-Compared to rest of defensive line, easily slowest off snap but he plays on fast line
-Decent penetration and awareness to make tackle negated by facemask penalty
-Hurt on outside run, grabbing right hamstring, returned soon after
-Gets push but no penetration
-Plays high off snap
-Struggled with double teams and was easily pushed around
Overview: Quarles is an underwhelming 4-3 nose tackle. Listed at 298 pounds, he’s light for the position and it shows. He failed to get a constant push versus Georgia, and double teams easily pushed him around.
He was easily the slowest off the snap. A few times he was just coming out of his stance by the time his teammates were in the backfield. He consistently plays too high, failing to gain leverage while often having trouble doing anything inside.
One of the few plays he made was negated because he grabbed the runner by the facemask, resulting in a 15-yard penalty.
Quarles really needs to improve several parts of his game as a nose tackle. To compensate for being slow off the line, he needs to get lower to truly get a good push and direct traffic.
#14 QB Connor Shaw
-Overthrows WR Ellington on left flat
-Goes down in middle of field on third down draw to set up early field goal, smart/good awareness
-Doesn’t complain to referee after late hit (no flag); gets back to line and calls play
-Surprisingly good runner; can make occasional play with feet at next level
-Good strike down middle but receiver dropped touchdown
-Floating throw to corner for touchdown; needed more velocity
-Wasted clock late in first half by running ball rather than throwing the ball away
-Great throw to corner of end zone
-Received several bad snaps and recovered well
-Fumble after long run that gained first down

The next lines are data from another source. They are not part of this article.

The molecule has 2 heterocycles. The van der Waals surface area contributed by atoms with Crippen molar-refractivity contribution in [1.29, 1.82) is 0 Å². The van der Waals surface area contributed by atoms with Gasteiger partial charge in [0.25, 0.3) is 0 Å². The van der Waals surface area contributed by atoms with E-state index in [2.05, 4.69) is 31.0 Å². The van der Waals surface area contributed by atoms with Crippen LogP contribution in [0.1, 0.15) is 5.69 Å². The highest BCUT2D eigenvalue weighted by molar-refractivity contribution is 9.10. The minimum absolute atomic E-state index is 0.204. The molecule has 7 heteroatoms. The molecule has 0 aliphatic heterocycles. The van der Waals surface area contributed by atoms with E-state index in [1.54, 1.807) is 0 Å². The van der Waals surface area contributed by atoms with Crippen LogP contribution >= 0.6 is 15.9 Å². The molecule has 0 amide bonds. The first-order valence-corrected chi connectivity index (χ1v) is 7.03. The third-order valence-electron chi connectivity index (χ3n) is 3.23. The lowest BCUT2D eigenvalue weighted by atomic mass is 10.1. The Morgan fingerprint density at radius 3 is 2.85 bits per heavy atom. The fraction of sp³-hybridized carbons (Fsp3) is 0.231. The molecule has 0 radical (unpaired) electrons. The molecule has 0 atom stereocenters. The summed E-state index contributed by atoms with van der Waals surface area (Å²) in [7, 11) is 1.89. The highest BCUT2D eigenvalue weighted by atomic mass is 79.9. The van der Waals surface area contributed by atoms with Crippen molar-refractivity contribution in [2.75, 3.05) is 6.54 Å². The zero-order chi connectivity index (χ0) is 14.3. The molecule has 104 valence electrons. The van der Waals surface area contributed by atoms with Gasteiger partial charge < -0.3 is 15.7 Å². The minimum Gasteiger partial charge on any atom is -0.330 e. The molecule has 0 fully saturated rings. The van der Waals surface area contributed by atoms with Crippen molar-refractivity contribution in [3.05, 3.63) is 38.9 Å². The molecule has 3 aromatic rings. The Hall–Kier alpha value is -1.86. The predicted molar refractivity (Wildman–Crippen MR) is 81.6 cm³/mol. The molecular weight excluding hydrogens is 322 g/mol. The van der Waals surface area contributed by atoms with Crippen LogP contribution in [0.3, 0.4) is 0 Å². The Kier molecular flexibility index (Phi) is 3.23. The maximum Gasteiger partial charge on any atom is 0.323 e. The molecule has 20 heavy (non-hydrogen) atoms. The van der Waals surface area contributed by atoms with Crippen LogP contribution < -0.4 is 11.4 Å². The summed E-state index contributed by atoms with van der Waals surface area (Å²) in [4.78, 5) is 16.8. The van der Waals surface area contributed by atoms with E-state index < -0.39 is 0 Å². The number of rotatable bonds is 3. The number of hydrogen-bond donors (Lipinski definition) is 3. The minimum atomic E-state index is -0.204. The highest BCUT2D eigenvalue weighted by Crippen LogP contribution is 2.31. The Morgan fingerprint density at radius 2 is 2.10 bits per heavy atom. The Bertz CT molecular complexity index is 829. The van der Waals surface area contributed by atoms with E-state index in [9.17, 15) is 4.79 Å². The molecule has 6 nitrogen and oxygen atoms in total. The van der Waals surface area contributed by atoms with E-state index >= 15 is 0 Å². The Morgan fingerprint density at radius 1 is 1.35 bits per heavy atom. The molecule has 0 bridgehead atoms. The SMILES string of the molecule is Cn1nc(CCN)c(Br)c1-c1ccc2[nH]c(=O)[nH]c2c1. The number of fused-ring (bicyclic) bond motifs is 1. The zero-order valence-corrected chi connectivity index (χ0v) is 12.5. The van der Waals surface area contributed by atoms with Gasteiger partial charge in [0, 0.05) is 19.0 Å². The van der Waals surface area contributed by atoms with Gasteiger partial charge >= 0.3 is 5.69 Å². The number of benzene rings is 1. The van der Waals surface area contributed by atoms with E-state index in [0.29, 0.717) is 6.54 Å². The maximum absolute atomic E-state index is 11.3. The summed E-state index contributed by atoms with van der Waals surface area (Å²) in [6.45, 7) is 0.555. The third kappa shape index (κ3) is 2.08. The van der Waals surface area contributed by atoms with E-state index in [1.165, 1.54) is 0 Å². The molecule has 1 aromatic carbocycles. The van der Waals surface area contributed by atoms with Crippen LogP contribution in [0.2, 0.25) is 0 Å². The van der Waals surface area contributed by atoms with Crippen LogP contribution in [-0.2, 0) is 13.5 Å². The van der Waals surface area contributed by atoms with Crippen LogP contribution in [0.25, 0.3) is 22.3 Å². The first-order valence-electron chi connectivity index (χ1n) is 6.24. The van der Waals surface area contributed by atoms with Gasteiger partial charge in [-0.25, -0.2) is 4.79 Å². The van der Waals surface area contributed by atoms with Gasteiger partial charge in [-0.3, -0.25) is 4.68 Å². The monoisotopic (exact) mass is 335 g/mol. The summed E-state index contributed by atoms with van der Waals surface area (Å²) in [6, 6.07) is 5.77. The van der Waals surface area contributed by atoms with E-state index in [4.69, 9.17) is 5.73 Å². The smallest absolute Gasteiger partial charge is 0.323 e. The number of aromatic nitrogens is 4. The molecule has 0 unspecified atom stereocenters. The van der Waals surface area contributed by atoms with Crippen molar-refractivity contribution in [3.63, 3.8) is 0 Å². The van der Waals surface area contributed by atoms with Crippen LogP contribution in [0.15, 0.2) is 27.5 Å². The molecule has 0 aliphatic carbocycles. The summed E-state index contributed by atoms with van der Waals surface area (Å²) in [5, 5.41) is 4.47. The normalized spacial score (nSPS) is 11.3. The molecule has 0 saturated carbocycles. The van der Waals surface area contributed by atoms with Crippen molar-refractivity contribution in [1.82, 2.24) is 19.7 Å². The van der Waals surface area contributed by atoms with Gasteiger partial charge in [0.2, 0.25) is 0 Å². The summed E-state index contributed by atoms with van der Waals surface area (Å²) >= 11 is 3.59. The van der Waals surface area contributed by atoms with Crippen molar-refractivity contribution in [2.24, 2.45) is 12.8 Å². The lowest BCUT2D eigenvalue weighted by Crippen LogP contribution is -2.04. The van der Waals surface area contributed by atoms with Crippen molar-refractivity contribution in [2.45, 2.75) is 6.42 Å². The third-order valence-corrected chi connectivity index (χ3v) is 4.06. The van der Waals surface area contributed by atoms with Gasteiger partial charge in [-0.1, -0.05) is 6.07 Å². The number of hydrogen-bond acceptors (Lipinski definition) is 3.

Overview: Shaw had a decent game and nearly led the Gamecocks to a comeback victory, but his flaws were exposed.
While he completed 64 percent of his passes, he regularly showed poor downfield accuracy and his placement of the football was underwhelming. On passes more than 10 yards, his completion percentage was only 45 percent. He too often looks to be aiming downfield passes rather than trusting his arm with his throws.
His lack of arm strength was also apparent. He can move the ball downfield decently, but he lacks velocity on his passes. His lone completion of more than 20 yards was a floating pass to a wide-open receiver. His lack of zip gave the defenders time to nearly catch up to the receiver while he waited for the ball.
He was a surprising runner, making plays both on designed runs and scrambling. While he doesn’t have the speed to be a playmaker with his feet in the NFL, he has the ability to extend plays and gain yardage when plays break down. He had a fumble on a long scramble, however, that was the final nail in the coffin for South Carolina’s loss.
Shaw doesn’t display the ability of a quarterback worthy of a draft pick, but he should get into an NFL camp. His arm strength is his biggest issue, but if he can improve his ball placement and downfield accuracy, he may have a chance at the next level.